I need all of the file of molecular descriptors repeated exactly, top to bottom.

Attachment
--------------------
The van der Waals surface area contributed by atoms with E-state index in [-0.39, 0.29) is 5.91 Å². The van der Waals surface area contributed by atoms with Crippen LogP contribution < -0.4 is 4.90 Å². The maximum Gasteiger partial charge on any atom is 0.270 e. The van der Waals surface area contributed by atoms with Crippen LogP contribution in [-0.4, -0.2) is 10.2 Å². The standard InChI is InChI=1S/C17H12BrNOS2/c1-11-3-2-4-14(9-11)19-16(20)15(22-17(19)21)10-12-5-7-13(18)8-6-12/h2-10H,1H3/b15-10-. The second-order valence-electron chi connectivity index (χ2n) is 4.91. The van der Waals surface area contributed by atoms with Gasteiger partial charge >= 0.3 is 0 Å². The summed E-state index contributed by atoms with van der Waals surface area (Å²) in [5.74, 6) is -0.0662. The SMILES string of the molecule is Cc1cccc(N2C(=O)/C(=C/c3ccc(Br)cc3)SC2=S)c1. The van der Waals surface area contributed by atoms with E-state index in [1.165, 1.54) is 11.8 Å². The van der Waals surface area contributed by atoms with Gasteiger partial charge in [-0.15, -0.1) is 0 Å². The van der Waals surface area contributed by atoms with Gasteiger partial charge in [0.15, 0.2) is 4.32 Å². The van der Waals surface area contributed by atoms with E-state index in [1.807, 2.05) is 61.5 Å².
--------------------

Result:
The van der Waals surface area contributed by atoms with E-state index in [-0.39, 0.29) is 5.91 Å². The van der Waals surface area contributed by atoms with Crippen LogP contribution < -0.4 is 4.90 Å². The maximum Gasteiger partial charge on any atom is 0.270 e. The van der Waals surface area contributed by atoms with Crippen LogP contribution in [-0.4, -0.2) is 10.2 Å². The standard InChI is InChI=1S/C17H12BrNOS2/c1-11-3-2-4-14(9-11)19-16(20)15(22-17(19)21)10-12-5-7-13(18)8-6-12/h2-10H,1H3/b15-10-. The second-order valence-electron chi connectivity index (χ2n) is 4.91. The van der Waals surface area contributed by atoms with Gasteiger partial charge >= 0.3 is 0 Å². The summed E-state index contributed by atoms with van der Waals surface area (Å²) in [5.74, 6) is -0.0662. The SMILES string of the molecule is Cc1cccc(N2C(=O)/C(=C/c3ccc(Br)cc3)SC2=S)c1. The van der Waals surface area contributed by atoms with E-state index in [1.165, 1.54) is 11.8 Å². The van der Waals surface area contributed by atoms with Gasteiger partial charge in [-0.15, -0.1) is 0 Å². The van der Waals surface area contributed by atoms with Gasteiger partial charge in [0.15, 0.2) is 4.32 Å². The van der Waals surface area contributed by atoms with E-state index in [1.807, 2.05) is 61.5 Å².